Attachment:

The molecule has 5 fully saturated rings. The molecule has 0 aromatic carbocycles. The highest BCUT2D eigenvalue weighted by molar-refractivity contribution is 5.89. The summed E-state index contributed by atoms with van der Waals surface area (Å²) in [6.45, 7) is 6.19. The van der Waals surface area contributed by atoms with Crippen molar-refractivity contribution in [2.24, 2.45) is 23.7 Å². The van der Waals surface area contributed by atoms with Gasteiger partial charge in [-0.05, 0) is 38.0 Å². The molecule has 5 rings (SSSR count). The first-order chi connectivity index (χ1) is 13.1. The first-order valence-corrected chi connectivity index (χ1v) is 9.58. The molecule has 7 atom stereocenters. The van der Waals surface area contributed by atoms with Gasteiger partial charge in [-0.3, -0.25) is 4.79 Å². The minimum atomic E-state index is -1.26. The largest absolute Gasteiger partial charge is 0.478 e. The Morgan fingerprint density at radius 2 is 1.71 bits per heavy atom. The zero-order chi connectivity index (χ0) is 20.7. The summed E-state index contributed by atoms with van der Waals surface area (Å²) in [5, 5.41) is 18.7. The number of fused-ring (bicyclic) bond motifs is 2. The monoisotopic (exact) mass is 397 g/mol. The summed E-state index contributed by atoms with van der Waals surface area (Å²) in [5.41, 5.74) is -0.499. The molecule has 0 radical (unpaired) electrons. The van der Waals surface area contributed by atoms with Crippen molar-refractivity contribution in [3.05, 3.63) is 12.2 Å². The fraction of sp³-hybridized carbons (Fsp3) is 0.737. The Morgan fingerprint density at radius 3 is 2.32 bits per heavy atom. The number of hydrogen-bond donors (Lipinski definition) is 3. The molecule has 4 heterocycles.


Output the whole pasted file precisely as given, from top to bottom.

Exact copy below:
The molecule has 5 fully saturated rings. The molecule has 0 aromatic carbocycles. The highest BCUT2D eigenvalue weighted by molar-refractivity contribution is 5.89. The summed E-state index contributed by atoms with van der Waals surface area (Å²) in [6.45, 7) is 6.19. The van der Waals surface area contributed by atoms with Crippen molar-refractivity contribution in [2.24, 2.45) is 23.7 Å². The van der Waals surface area contributed by atoms with Gasteiger partial charge in [-0.05, 0) is 38.0 Å². The molecule has 5 rings (SSSR count). The first-order chi connectivity index (χ1) is 13.1. The first-order valence-corrected chi connectivity index (χ1v) is 9.58. The molecule has 7 atom stereocenters. The van der Waals surface area contributed by atoms with Gasteiger partial charge in [-0.3, -0.25) is 4.79 Å². The minimum atomic E-state index is -1.26. The largest absolute Gasteiger partial charge is 0.478 e. The Morgan fingerprint density at radius 2 is 1.71 bits per heavy atom. The zero-order chi connectivity index (χ0) is 20.7. The summed E-state index contributed by atoms with van der Waals surface area (Å²) in [5, 5.41) is 18.7. The number of fused-ring (bicyclic) bond motifs is 2. The monoisotopic (exact) mass is 397 g/mol. The summed E-state index contributed by atoms with van der Waals surface area (Å²) in [5.41, 5.74) is -0.499. The molecule has 0 radical (unpaired) electrons. The van der Waals surface area contributed by atoms with Crippen molar-refractivity contribution in [3.05, 3.63) is 12.2 Å². The fraction of sp³-hybridized carbons (Fsp3) is 0.737. The Morgan fingerprint density at radius 3 is 2.32 bits per heavy atom. The number of hydrogen-bond donors (Lipinski definition) is 3. The molecule has 4 heterocycles.